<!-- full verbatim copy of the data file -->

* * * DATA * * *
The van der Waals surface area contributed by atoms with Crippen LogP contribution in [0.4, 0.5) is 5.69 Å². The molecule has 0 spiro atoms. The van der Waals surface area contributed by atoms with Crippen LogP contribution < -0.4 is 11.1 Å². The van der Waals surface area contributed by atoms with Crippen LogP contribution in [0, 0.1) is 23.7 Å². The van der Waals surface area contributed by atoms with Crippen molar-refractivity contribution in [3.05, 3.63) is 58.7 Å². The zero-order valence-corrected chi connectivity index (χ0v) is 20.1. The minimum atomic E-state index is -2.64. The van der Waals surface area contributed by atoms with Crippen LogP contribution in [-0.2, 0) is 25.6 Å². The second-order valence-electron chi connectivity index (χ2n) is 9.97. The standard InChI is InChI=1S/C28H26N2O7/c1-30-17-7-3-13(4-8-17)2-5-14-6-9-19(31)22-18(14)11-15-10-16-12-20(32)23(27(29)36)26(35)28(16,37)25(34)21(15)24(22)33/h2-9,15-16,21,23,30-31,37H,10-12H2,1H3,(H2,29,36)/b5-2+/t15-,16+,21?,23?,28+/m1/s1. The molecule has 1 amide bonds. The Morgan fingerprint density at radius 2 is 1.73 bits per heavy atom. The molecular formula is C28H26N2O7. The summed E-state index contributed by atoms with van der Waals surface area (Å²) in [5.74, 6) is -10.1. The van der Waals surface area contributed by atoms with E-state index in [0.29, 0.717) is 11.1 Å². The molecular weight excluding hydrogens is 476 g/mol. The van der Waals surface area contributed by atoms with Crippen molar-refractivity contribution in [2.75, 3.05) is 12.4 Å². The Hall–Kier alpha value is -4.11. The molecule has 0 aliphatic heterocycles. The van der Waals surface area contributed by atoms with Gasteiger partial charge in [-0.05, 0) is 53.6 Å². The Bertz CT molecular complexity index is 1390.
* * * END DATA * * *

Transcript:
The van der Waals surface area contributed by atoms with Crippen LogP contribution in [0.4, 0.5) is 5.69 Å². The molecule has 0 spiro atoms. The van der Waals surface area contributed by atoms with Crippen LogP contribution < -0.4 is 11.1 Å². The van der Waals surface area contributed by atoms with Crippen LogP contribution in [0, 0.1) is 23.7 Å². The van der Waals surface area contributed by atoms with Crippen molar-refractivity contribution in [3.05, 3.63) is 58.7 Å². The zero-order valence-corrected chi connectivity index (χ0v) is 20.1. The minimum atomic E-state index is -2.64. The van der Waals surface area contributed by atoms with Crippen LogP contribution in [-0.2, 0) is 25.6 Å². The second-order valence-electron chi connectivity index (χ2n) is 9.97. The standard InChI is InChI=1S/C28H26N2O7/c1-30-17-7-3-13(4-8-17)2-5-14-6-9-19(31)22-18(14)11-15-10-16-12-20(32)23(27(29)36)26(35)28(16,37)25(34)21(15)24(22)33/h2-9,15-16,21,23,30-31,37H,10-12H2,1H3,(H2,29,36)/b5-2+/t15-,16+,21?,23?,28+/m1/s1. The molecule has 1 amide bonds. The Morgan fingerprint density at radius 2 is 1.73 bits per heavy atom. The molecular formula is C28H26N2O7. The summed E-state index contributed by atoms with van der Waals surface area (Å²) in [5.74, 6) is -10.1. The van der Waals surface area contributed by atoms with E-state index in [0.29, 0.717) is 11.1 Å². The molecular weight excluding hydrogens is 476 g/mol. The van der Waals surface area contributed by atoms with Crippen molar-refractivity contribution in [2.75, 3.05) is 12.4 Å². The Hall–Kier alpha value is -4.11. The molecule has 0 aliphatic heterocycles. The van der Waals surface area contributed by atoms with Gasteiger partial charge in [-0.05, 0) is 53.6 Å². The Bertz CT molecular complexity index is 1390.